Washing her was the only answer, but what do I do in winter? It is still summer and was warm and the flies were plentiful, because unlike me, they love shit. I went to the house and filled a gallon bucket with warm soapy water and started at the top of the flank. It took three buckets to get her clean and still there were dirty drips coming off her side. I was disgusted. I would never drink that milk. I would have to do better next time, wash her clean and dry her too, so no drips are going in the milk.
Freddy did not seem to mind one bit. He was busy filling his tummy this morning and the smell and taste did not quell his appetite at all. I did mind. I was thinking about why I have the cow at all. Since she delivered her calf, things have not been what I imagined with the calf dying and then Elsie getting mastitis in one quarter and the many milkings to try to ensure she is still producing from the quarter, the medications and antibiotics. Gads. Giving a cow a needle is not for the faint of heart and I had to give her two at a time, because I did not have a syringe that held 30 ccs, only 20, so had to divide the dose and stab her twice. Even tied up, she would not stand still. Goats are easier even, and they are not easy, only smaller I guess.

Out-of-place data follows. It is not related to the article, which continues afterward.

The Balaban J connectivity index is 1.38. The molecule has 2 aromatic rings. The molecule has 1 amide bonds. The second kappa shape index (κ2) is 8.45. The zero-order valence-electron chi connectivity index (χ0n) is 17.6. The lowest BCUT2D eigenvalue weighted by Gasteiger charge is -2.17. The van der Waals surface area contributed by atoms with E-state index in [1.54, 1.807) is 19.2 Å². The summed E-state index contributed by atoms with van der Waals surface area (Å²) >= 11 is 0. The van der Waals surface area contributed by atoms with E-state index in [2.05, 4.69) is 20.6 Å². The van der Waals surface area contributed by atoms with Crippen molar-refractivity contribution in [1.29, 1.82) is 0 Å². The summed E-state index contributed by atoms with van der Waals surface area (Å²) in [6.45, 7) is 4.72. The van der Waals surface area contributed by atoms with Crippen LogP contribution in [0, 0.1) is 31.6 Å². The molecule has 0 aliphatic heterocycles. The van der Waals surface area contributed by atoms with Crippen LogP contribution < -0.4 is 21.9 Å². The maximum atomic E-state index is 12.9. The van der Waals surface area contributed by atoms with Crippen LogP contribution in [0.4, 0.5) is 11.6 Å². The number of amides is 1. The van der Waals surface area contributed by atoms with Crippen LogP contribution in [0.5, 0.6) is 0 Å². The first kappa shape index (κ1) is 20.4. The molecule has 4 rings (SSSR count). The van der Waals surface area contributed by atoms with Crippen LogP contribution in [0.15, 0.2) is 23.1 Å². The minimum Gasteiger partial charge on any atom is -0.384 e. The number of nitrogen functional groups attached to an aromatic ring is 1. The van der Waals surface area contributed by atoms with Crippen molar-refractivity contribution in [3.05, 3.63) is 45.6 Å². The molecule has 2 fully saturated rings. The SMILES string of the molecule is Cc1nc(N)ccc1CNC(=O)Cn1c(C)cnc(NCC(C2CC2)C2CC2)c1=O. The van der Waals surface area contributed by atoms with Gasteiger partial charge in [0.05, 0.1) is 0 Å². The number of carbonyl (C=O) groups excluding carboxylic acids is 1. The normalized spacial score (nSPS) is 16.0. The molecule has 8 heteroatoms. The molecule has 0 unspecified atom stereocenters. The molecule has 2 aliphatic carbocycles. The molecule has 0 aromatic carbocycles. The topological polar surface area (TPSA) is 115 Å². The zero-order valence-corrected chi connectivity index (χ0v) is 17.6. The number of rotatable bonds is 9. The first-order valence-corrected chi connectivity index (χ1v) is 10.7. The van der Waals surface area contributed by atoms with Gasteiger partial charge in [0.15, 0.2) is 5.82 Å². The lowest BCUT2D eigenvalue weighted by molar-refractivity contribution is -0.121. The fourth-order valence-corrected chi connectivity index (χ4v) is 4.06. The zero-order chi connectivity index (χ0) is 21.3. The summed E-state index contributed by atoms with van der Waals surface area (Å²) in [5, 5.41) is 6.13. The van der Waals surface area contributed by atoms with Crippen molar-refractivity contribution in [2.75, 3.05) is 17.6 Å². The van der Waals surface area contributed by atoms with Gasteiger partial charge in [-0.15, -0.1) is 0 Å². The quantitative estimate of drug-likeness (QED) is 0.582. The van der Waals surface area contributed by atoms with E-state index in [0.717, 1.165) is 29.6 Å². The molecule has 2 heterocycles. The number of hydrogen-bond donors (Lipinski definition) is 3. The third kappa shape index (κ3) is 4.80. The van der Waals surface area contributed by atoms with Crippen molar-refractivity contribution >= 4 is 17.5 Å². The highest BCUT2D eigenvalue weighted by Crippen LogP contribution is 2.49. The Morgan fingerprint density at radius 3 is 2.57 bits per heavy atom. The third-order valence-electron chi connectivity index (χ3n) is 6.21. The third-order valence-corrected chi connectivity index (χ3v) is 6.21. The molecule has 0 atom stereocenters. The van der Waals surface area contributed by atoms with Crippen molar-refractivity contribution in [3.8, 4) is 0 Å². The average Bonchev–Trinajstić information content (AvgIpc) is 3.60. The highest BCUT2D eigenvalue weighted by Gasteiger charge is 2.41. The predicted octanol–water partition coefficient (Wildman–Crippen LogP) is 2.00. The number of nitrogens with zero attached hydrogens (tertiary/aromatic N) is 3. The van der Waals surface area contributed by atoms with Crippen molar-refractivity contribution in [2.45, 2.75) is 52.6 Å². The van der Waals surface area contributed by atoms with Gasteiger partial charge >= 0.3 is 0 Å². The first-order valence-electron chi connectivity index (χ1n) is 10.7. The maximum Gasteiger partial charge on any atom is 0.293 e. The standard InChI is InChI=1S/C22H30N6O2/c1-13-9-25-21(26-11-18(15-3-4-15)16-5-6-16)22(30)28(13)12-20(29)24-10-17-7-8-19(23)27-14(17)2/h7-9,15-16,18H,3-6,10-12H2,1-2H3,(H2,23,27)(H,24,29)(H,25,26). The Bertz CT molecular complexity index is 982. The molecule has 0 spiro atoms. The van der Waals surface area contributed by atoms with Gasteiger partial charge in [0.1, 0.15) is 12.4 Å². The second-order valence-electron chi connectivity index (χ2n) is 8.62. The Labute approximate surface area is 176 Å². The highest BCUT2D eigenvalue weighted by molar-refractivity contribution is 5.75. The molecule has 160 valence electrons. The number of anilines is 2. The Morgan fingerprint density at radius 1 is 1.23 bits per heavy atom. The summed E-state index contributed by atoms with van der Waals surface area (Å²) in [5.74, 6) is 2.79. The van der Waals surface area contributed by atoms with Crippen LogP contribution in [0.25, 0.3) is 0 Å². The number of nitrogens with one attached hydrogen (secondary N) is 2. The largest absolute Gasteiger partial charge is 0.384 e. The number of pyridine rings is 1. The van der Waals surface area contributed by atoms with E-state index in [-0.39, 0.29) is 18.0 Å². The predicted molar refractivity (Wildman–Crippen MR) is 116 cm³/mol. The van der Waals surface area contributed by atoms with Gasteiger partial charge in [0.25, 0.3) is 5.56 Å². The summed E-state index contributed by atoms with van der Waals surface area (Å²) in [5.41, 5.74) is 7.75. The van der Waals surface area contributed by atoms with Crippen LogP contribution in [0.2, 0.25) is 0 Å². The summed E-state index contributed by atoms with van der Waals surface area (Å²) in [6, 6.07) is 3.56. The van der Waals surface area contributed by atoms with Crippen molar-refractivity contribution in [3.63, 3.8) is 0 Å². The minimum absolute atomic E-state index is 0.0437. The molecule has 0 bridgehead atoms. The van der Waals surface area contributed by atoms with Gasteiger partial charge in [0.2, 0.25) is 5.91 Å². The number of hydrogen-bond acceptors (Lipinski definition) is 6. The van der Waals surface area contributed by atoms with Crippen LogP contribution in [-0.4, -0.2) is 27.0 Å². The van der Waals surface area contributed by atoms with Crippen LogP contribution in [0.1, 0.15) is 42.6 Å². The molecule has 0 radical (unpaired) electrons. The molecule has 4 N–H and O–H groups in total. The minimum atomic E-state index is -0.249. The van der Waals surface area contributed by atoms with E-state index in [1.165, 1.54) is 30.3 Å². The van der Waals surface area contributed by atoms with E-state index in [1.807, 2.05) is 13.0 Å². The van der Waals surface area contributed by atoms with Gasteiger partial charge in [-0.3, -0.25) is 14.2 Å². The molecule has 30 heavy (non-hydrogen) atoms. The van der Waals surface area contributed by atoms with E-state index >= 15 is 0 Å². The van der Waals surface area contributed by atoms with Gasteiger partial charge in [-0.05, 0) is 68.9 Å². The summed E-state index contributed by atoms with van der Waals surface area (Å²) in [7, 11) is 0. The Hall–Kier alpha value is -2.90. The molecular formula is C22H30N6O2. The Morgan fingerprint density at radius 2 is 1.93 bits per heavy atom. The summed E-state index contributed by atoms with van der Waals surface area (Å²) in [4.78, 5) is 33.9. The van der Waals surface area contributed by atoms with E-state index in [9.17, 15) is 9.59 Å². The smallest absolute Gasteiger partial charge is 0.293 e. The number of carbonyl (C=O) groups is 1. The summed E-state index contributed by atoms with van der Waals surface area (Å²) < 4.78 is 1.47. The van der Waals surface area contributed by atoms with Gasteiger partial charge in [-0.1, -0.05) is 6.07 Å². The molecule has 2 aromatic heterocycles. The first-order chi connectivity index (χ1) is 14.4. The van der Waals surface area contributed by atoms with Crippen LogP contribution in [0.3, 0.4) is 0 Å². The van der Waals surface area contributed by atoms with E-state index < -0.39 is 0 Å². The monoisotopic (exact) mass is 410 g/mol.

Anyhow, that is the down side of milking a cow. Because she is on antibiotics, the dogs and chickens are getting the excess milk, but she is not producing much over what Freddy drinks anyhow. Maybe it is the mastitis or she is just becoming comfortable with the whole calf and milking situation. Maybe she will let her milk down and be true to her average which was 3 gallons a day with 30% cream. I was dreaming of fresh butter and cream spooned on blueberries and and and…. Oh well. She is still a great cow, even if she is a little untidy. Sweet Elsie!